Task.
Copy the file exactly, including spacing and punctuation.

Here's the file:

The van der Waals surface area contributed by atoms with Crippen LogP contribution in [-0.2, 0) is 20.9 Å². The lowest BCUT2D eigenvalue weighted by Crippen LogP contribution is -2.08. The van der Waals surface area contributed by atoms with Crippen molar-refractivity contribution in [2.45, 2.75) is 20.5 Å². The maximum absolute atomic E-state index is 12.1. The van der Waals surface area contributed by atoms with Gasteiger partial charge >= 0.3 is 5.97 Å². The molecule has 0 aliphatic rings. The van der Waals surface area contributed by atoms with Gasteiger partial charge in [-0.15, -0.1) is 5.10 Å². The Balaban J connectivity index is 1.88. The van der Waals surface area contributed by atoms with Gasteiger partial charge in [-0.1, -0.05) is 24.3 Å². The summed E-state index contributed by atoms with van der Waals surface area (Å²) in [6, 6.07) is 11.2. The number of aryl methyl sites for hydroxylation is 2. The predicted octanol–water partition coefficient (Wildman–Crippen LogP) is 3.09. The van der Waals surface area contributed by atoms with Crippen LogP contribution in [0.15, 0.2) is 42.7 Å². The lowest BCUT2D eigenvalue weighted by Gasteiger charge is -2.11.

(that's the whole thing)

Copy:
The van der Waals surface area contributed by atoms with Crippen LogP contribution in [-0.2, 0) is 20.9 Å². The lowest BCUT2D eigenvalue weighted by Crippen LogP contribution is -2.08. The van der Waals surface area contributed by atoms with Crippen molar-refractivity contribution in [2.45, 2.75) is 20.5 Å². The maximum absolute atomic E-state index is 12.1. The van der Waals surface area contributed by atoms with Gasteiger partial charge >= 0.3 is 5.97 Å². The molecule has 0 aliphatic rings. The van der Waals surface area contributed by atoms with Gasteiger partial charge in [-0.15, -0.1) is 5.10 Å². The Balaban J connectivity index is 1.88. The van der Waals surface area contributed by atoms with Gasteiger partial charge in [-0.1, -0.05) is 24.3 Å². The summed E-state index contributed by atoms with van der Waals surface area (Å²) in [6, 6.07) is 11.2. The number of aryl methyl sites for hydroxylation is 2. The predicted octanol–water partition coefficient (Wildman–Crippen LogP) is 3.09. The van der Waals surface area contributed by atoms with Crippen LogP contribution in [0.15, 0.2) is 42.7 Å². The lowest BCUT2D eigenvalue weighted by Gasteiger charge is -2.11.